There has been a long-lived bit of Apollo moon landing folklore that now appears to be a dead-end affair: microbes on the moon.
The lunar mystery swirls around the Apollo 12 moon landing and the return to Earth by moonwalkers of a camera that was part of an early NASA robotic lander – the Surveyor 3 probe.
On Nov. 19, 1969, Apollo 12 astronauts Pete Conrad and Alan Bean made a precision landing on the lunar surface in Oceanus Procellarum, Latin for the Ocean of Storms. Their touchdown point was a mere 535 feet (163 meters) from the Surveyor 3 lander -- and an easy stroll to the hardware that had soft-landed on the lunar terrain years before, on April 20, 1967. [Video: Apollo 12 Visits Surveyor 3 Probe]
The Surveyor 3 camera was easy pickings and brought back to Earth under sterile conditions by the Apollo 12 crew. When scientists analyzed the parts in a clean room, they found evidence of microorganisms inside the camera.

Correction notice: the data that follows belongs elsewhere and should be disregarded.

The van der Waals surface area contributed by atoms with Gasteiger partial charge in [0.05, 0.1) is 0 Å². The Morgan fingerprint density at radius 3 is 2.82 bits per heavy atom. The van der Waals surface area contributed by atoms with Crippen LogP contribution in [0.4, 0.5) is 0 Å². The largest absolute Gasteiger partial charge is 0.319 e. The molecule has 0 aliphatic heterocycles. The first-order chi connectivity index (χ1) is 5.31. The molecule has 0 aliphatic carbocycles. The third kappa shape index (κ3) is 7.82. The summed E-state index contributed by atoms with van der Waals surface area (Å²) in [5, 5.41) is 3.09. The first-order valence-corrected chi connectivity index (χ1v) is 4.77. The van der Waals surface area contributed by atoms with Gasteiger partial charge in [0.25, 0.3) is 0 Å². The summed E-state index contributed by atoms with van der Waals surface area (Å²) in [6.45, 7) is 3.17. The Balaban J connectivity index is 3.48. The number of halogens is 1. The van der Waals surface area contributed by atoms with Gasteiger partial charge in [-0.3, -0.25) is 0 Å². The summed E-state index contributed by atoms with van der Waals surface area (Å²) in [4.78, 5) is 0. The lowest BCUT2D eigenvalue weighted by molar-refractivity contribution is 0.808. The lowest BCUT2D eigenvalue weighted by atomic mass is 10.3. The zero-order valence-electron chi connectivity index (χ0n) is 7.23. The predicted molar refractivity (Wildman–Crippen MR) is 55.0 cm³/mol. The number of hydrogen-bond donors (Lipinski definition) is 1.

In short, a small colony of common bacteria -- Streptococcus Mitis -- had stowed away on the device.
The astrobiological upshot as deduced from the unplanned experiment was that 50 to 100 of the microbes appeared to have survived launch, the harsh vacuum of space, three years of exposure to the moon's radiation environment, the lunar deep-freeze at an average temperature of minus 253 degrees Celsius, not to mention no access to nutrients, water or an energy source. [Photos: Our Changing Moon]
Now, fast forward to today.
NASA's dirty little secret?
A diligent team of researchers is now digging back into historical documents -- and even located and reviewed NASA's archived Apollo-era 16 millimeter film -- to come clean on the story.
As it turns out, there's a dirty little secret that has come to light about clean room etiquette at the time the Surveyor 3 camera was scrutinized.
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